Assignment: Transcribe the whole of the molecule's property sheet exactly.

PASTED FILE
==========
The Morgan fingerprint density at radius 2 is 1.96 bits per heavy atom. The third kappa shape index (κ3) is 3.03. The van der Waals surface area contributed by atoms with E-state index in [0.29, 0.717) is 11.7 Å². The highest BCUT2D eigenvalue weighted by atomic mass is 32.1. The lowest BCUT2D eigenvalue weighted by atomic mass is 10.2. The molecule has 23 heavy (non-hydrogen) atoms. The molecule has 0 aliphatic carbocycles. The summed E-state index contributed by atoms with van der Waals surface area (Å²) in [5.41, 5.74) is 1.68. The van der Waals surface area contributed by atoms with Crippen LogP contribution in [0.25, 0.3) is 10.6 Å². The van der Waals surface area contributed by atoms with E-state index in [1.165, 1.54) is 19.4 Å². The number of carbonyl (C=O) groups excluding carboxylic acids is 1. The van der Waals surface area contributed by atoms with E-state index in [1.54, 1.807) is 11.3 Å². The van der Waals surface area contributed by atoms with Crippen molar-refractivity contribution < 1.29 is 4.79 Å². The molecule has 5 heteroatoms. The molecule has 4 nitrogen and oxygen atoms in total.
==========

The Morgan fingerprint density at radius 2 is 1.96 bits per heavy atom. The third kappa shape index (κ3) is 3.03. The van der Waals surface area contributed by atoms with E-state index in [0.29, 0.717) is 11.7 Å². The highest BCUT2D eigenvalue weighted by atomic mass is 32.1. The lowest BCUT2D eigenvalue weighted by atomic mass is 10.2. The molecule has 23 heavy (non-hydrogen) atoms. The molecule has 0 aliphatic carbocycles. The summed E-state index contributed by atoms with van der Waals surface area (Å²) in [5.41, 5.74) is 1.68. The van der Waals surface area contributed by atoms with Crippen LogP contribution in [0.25, 0.3) is 10.6 Å². The van der Waals surface area contributed by atoms with E-state index in [1.165, 1.54) is 19.4 Å². The number of carbonyl (C=O) groups excluding carboxylic acids is 1. The van der Waals surface area contributed by atoms with E-state index in [1.54, 1.807) is 11.3 Å². The van der Waals surface area contributed by atoms with Crippen molar-refractivity contribution < 1.29 is 4.79 Å². The molecule has 5 heteroatoms. The molecule has 4 nitrogen and oxygen atoms in total.